- Develop relationships with diverse community organizations and let them know about the opportunities in your organization. Sponsor events such as Juneteenth, Cinco de Mayo, Gay Pride, Chinese New Year and Disability Awareness Month. For example, one of the world’s leading premium beverage firms, Diageo, sponsored events during Gay Pride Week in San Francisco, and has used marketing and public relations professionals who specialize in the LGBT market. Sodexho, a food and facilities management services company, in partnership with the U.S.Pan-Asian American Chamber of Commerce and the Sodexho Pan Asian Network Group, set up scholarships for Asian American college juniors who are also involved in community service organizations.
- Your criteria for interviewing and hiring should be based primarilyon qualifications; not just because you’re more comfortable with people who went to the same school, are the same religion, same race, same gender or sexual orientation. Have a diverse panel conduct interviews so you can get other’s perspectives.
- Include diversity as part of your mission statement and display it on your website, social media sites and marketing materials. One of the first things potential recruits do in researching your company is look at your website. If it doesn’t specifically point out your firm’s dedication to show its high value for diversity, there’s a good chance a recruit will look elsewhere. Diversified Maintenance Services, a facilities service organization, mentions the diversity of their management team in the first sentence of its mission statement. “Diversified Maintenance Services, Inc., (DMS), has a diverse multicultural management team with decades of combined management experience, unique in their unparalleled vision and expertise.”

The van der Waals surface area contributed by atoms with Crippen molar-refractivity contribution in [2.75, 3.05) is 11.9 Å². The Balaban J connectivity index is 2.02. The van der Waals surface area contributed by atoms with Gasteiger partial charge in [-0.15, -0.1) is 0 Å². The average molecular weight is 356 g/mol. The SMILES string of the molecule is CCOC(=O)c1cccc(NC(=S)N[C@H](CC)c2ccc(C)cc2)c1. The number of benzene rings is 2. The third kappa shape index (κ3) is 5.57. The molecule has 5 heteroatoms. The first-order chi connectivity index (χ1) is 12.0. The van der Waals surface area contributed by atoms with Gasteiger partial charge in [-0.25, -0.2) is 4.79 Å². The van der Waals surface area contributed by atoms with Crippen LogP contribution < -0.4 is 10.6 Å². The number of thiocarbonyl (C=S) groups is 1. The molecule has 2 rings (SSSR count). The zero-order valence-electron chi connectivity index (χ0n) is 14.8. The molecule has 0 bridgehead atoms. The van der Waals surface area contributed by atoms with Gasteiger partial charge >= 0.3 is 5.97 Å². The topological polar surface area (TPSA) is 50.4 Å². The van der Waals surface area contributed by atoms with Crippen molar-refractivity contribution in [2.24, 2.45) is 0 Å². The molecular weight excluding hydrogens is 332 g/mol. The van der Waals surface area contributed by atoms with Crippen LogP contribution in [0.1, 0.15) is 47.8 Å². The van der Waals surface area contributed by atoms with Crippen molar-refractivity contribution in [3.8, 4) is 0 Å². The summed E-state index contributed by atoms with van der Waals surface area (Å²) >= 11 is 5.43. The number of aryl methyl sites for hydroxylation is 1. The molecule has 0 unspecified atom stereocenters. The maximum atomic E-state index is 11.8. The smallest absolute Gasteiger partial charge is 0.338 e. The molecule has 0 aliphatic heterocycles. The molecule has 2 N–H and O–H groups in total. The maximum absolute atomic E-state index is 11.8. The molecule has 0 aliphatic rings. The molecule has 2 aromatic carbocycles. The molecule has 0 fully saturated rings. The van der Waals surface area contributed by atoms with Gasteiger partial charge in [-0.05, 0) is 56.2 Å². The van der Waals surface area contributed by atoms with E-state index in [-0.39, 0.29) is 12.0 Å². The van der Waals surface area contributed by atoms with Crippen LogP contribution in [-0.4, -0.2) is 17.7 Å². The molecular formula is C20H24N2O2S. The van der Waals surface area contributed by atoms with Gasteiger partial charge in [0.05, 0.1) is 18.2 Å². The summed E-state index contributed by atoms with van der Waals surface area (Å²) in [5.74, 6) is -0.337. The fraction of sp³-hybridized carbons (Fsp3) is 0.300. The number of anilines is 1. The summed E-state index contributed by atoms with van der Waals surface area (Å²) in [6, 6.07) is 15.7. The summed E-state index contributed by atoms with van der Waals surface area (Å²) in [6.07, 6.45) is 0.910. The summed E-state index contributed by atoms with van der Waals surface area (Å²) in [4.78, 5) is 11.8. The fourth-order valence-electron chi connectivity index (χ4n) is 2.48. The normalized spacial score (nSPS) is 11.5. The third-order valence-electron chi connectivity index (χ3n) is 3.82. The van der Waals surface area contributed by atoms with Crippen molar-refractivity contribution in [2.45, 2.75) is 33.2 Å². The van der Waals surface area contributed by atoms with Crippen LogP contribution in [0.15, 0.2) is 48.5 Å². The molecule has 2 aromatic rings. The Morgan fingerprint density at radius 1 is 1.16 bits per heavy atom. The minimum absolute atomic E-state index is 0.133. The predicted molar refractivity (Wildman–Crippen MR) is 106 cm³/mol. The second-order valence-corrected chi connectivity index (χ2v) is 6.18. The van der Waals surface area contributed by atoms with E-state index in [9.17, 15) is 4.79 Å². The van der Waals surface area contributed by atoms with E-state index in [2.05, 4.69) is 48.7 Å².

- Let suppliers and vendors that champion diversity know of any available positions and ask them for referrals.
- When using outside recruiters tell them you want a diverse group of candidates and have them show you their track record. There are executive recruiting organizations like the Elliot Group and Diverse Connections that can help you.
- Identify stereotypes of people who work in your industry and develop strategies for changing perceptions (i.e.,firefighting should only be a male occupation).Johnson & Johnson created a “Discover Nursing” campaign featuring male and ethnically diverse nurses in TV commercials.